I recently heard about a woman’s second date with a man she had met online.  They were both in their late 50’s, with careers and grown children.  He was picking her up for breakfast, a quick get-together in the middle of the week.  They had both enjoyed their first date and were each eager to connect again before the next weekend.  After their breakfast, she had to return to her office, a home office in a separate part of her home.  She had a 10 a.m. appointment.  He dropped her off in plenty of time, at 9:40, but insisted on coming in.  He came in and insisted on kissing her.  He insisted on unzipping her pants.  He insisted on plunging his hand down towards her crotch.

She protested, pulled away, and grew upset in the face of his assurances that this was only a tease!  He seemed deaf to her.  Confusion reigned.

I want to write about this moment—not simply to join the chorus of disgust at his insensitivity—but to explore the complexity of engagement when one position comes up against another position—and the positions are not aligned.  What happens when there’s the difference?  Why isn’t it apparent that a full and fair negotiation is required?  Is one position more entitled than another?

Perhaps we should start with the confusion around self-assertion.  To claim one’s position, especially in the face of a challenge to the contrary, requires a conviction.  It also requires a kind of stubbornness.  A refusal to be swayed.  At least, a refusal to be swayed too easily.  I think the conviction needs to be linked to a clear sense of one’s safety and best interest.  Because, if you’re not sure what’s best for you; if you’re not sure what you need, you’re vulnerable to dissuasion.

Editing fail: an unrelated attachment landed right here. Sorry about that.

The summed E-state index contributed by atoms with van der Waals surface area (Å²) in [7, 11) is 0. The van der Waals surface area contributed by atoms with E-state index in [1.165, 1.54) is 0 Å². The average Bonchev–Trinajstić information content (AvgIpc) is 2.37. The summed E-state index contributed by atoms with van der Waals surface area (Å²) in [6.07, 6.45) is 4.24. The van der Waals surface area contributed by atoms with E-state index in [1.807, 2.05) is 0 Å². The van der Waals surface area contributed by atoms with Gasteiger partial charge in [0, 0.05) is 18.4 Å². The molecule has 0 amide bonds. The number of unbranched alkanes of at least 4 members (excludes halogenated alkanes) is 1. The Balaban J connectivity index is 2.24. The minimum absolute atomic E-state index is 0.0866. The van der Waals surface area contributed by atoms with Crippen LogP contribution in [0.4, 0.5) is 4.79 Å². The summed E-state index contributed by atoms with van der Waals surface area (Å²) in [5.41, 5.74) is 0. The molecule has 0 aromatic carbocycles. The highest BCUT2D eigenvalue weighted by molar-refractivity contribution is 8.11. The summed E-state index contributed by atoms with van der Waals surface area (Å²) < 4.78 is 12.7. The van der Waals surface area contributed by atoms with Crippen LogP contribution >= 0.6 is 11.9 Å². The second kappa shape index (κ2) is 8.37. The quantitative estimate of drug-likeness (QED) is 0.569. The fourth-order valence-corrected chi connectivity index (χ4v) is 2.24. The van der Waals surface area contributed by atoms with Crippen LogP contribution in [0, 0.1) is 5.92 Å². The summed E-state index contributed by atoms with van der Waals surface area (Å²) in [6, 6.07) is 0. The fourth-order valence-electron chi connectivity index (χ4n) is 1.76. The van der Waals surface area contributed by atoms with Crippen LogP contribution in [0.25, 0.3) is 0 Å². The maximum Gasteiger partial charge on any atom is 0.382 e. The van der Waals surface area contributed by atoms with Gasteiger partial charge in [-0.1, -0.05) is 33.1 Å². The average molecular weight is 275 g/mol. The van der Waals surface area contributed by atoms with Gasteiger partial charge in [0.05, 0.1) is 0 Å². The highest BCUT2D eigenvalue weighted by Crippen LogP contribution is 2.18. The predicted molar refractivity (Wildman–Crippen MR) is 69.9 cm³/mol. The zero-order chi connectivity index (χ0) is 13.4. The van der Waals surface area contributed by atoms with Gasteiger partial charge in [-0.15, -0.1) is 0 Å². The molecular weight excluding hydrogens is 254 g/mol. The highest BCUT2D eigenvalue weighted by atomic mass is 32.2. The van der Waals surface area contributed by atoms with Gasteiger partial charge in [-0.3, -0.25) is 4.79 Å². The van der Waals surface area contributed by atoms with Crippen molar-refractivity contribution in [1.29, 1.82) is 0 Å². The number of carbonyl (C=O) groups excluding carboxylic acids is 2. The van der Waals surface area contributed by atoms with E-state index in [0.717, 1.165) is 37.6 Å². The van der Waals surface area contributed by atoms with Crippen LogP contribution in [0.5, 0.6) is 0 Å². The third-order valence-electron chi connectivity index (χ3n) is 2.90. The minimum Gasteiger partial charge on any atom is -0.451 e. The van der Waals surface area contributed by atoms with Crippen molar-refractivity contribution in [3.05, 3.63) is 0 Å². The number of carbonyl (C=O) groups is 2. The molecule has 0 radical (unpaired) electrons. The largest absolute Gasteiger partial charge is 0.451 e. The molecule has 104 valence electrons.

Can we ask: are we surprised that women seem less clear about what’s best for them?  Less clear about what they need? I don’t think we’re surprised.  All the more reason to address this area of unclarity.   To push oneself for more clarity.  To ask:  do I really want to sleep with someone on my second date?  Do I ever want to sleep with someone who is selectively deaf?

If we’re starting with the confusion around self-assertion, we can move on to the added confusion around self-assertion: the confusion over entitlement.  Even if I know what I want, and even if I know what’s best for me, am I entitled to assert it, particularly in the face of someone holding the contrary position?  Who will I become if I assert myself?  A brat?  A snob?   A selfish, castrating bitch?

And we can continue to ask, here, are we surprised that women, (well, especially women), feel at risk of becoming these things if they voice their position?  I suppose there will always be someone willing to turn a woman with a voice into a bitch.  This is tragic, of course.  But it’s even more tragic if it’s the only narrative.  Perhaps there’s a different narrative.  A narrative that keeps the self in mind.  That keeps the principle of entitlement in mind: I am entitled to my position.  Simple.  Clean.  And confusing.

‘Because what does it mean to be entitled to one’s position?  After all, we’re not running an autocracy here.  I think it means that one is entitled to fair and reasonable consideration from others.  I think it means one is entitled to be heard.  I think it means one has a seat at the table, a position among other positions.

It seems to me that this understanding of entitlement does not transform anyone into the selfish castrating bitch.  Give yourself a seat at the table where reasonable people negotiate.  Give a little.  Get a little.  Listen.  And, be heard.

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